• hnbuihnbui Posts: 562Registered User Member
    As a Junior looking at Columbia as my top choice, I can say these are the things that really attract me to the school besides the core (which I love, love, love) and the city.

    -A premed concentration. Columbia is the only school (I think), that actually offers a concentration in premed, so you can get all your premed requirements out, while majoring in something else. This really attracts me, because I eventually want to go on to medical school, but I want to major in the humanities in college.

    what are you talking about? you can take premed classes at any college and not major in premed or anything science related. In fact majoring in premed is a big no no.
  • SANGELSANGEL Posts: 342Registered User Member
    i second hnbui...what are you talking about?? and in response to achilleus, cornell is probably the best math/science ivy, so in that sense, cornell>ivy league...its all a matter of opinion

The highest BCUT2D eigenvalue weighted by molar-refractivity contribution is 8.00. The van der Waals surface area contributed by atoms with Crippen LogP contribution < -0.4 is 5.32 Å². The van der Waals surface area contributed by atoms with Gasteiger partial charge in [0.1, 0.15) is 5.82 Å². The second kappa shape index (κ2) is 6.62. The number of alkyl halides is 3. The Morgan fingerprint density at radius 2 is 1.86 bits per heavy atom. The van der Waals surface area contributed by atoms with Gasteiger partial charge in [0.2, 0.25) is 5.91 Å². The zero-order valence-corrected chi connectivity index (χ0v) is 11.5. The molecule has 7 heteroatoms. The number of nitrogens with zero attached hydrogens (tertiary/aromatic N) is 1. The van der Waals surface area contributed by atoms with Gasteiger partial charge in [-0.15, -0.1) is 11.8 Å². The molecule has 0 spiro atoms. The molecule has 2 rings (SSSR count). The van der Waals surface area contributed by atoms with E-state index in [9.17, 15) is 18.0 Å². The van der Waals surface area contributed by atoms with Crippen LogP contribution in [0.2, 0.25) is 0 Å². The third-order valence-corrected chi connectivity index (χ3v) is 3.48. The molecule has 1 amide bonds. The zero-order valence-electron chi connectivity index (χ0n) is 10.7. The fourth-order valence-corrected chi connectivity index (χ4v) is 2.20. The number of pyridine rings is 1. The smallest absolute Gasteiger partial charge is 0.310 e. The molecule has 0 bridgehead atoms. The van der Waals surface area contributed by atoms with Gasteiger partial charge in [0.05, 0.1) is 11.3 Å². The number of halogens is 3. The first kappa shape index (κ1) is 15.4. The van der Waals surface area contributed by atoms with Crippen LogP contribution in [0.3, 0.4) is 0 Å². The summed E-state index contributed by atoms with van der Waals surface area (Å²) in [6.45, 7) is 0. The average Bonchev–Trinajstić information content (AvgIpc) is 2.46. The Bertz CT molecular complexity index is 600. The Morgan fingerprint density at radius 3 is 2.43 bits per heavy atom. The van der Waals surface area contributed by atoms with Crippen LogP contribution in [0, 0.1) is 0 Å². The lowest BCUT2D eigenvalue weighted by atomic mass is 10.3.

• hnbuihnbui Posts: 562Registered User Member
    also what's sogood about the core?
  • sohosoho Posts: 92Registered User Junior Member
    the core gives you a solid base on a more in depthway to look at the world. It also gives you cultural background and a means to have something in common with all the other students at Columbia.
    In other words, the CORE unifies all the students together and makes us all well-rounded human beings, no matter what major we may choose. My view on the world definitely changed after taking Lit Hum.

    C
    http://www.xanga.com/home.aspx?user=soho
    the finalists - the best pictures from best nights of Columbia U- 2005.
    http://www.CUfestival.com/
    Columbia University National Undergraduate Film Festival.